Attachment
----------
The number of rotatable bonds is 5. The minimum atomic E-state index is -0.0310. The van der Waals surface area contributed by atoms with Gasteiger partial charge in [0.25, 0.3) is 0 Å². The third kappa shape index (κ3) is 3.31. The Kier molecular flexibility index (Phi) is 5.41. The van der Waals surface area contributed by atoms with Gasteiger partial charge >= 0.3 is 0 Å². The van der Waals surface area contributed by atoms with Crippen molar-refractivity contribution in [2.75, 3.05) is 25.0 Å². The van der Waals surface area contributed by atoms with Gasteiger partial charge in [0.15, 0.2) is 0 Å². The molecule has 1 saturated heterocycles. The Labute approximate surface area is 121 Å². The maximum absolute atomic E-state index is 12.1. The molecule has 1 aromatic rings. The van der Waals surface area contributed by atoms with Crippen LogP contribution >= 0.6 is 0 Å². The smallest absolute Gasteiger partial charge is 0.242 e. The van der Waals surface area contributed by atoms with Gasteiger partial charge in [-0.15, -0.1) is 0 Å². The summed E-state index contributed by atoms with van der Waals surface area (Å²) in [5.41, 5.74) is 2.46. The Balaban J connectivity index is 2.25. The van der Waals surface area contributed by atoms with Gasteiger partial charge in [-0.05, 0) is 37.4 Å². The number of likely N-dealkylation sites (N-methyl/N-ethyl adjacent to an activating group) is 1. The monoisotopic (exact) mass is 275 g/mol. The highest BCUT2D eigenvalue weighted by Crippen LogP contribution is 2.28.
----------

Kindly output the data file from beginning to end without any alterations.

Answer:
The number of rotatable bonds is 5. The minimum atomic E-state index is -0.0310. The van der Waals surface area contributed by atoms with Gasteiger partial charge in [0.25, 0.3) is 0 Å². The third kappa shape index (κ3) is 3.31. The Kier molecular flexibility index (Phi) is 5.41. The van der Waals surface area contributed by atoms with Gasteiger partial charge >= 0.3 is 0 Å². The van der Waals surface area contributed by atoms with Crippen molar-refractivity contribution in [2.75, 3.05) is 25.0 Å². The van der Waals surface area contributed by atoms with Gasteiger partial charge in [0.15, 0.2) is 0 Å². The molecule has 1 saturated heterocycles. The Labute approximate surface area is 121 Å². The maximum absolute atomic E-state index is 12.1. The molecule has 1 aromatic rings. The van der Waals surface area contributed by atoms with Crippen LogP contribution >= 0.6 is 0 Å². The smallest absolute Gasteiger partial charge is 0.242 e. The van der Waals surface area contributed by atoms with Gasteiger partial charge in [-0.15, -0.1) is 0 Å². The summed E-state index contributed by atoms with van der Waals surface area (Å²) in [5.41, 5.74) is 2.46. The Balaban J connectivity index is 2.25. The van der Waals surface area contributed by atoms with Gasteiger partial charge in [-0.05, 0) is 37.4 Å². The number of likely N-dealkylation sites (N-methyl/N-ethyl adjacent to an activating group) is 1. The monoisotopic (exact) mass is 275 g/mol. The highest BCUT2D eigenvalue weighted by Crippen LogP contribution is 2.28.